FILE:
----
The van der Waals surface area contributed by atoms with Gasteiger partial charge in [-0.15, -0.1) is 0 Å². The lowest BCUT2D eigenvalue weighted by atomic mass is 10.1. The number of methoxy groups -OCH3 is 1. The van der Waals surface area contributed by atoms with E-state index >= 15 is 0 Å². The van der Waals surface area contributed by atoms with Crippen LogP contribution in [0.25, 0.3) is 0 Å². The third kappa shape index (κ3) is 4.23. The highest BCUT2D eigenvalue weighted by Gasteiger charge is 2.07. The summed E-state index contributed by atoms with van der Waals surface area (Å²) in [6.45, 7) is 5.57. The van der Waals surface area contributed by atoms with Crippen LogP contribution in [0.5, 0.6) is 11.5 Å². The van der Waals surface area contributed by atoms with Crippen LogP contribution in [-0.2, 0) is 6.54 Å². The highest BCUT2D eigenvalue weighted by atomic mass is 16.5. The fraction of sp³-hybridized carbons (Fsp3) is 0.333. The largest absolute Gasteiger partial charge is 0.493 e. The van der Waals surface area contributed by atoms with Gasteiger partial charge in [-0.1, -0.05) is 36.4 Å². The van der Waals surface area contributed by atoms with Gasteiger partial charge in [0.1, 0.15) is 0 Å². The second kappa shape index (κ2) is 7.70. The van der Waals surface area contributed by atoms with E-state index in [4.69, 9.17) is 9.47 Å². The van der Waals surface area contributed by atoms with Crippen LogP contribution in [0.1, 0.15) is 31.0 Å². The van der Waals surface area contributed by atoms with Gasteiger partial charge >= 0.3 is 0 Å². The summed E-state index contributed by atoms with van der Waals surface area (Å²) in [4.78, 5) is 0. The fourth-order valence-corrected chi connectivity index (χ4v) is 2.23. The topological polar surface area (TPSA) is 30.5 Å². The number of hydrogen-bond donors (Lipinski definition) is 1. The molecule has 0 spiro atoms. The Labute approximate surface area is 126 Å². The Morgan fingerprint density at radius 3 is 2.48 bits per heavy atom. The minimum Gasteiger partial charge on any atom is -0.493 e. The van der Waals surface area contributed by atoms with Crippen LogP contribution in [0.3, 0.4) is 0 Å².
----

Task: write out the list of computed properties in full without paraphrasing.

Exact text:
The van der Waals surface area contributed by atoms with Gasteiger partial charge in [-0.15, -0.1) is 0 Å². The lowest BCUT2D eigenvalue weighted by atomic mass is 10.1. The number of methoxy groups -OCH3 is 1. The van der Waals surface area contributed by atoms with E-state index >= 15 is 0 Å². The van der Waals surface area contributed by atoms with Crippen LogP contribution in [0.25, 0.3) is 0 Å². The third kappa shape index (κ3) is 4.23. The highest BCUT2D eigenvalue weighted by Gasteiger charge is 2.07. The summed E-state index contributed by atoms with van der Waals surface area (Å²) in [6.45, 7) is 5.57. The van der Waals surface area contributed by atoms with Crippen LogP contribution in [0.5, 0.6) is 11.5 Å². The van der Waals surface area contributed by atoms with Crippen LogP contribution in [-0.2, 0) is 6.54 Å². The highest BCUT2D eigenvalue weighted by atomic mass is 16.5. The fraction of sp³-hybridized carbons (Fsp3) is 0.333. The largest absolute Gasteiger partial charge is 0.493 e. The van der Waals surface area contributed by atoms with Gasteiger partial charge in [-0.1, -0.05) is 36.4 Å². The van der Waals surface area contributed by atoms with Gasteiger partial charge in [0.1, 0.15) is 0 Å². The second kappa shape index (κ2) is 7.70. The van der Waals surface area contributed by atoms with E-state index in [4.69, 9.17) is 9.47 Å². The van der Waals surface area contributed by atoms with Crippen LogP contribution in [0.1, 0.15) is 31.0 Å². The van der Waals surface area contributed by atoms with Gasteiger partial charge >= 0.3 is 0 Å². The summed E-state index contributed by atoms with van der Waals surface area (Å²) in [4.78, 5) is 0. The fourth-order valence-corrected chi connectivity index (χ4v) is 2.23. The topological polar surface area (TPSA) is 30.5 Å². The number of hydrogen-bond donors (Lipinski definition) is 1. The molecule has 0 spiro atoms. The Labute approximate surface area is 126 Å². The Morgan fingerprint density at radius 3 is 2.48 bits per heavy atom. The minimum Gasteiger partial charge on any atom is -0.493 e. The van der Waals surface area contributed by atoms with Crippen LogP contribution in [0.3, 0.4) is 0 Å².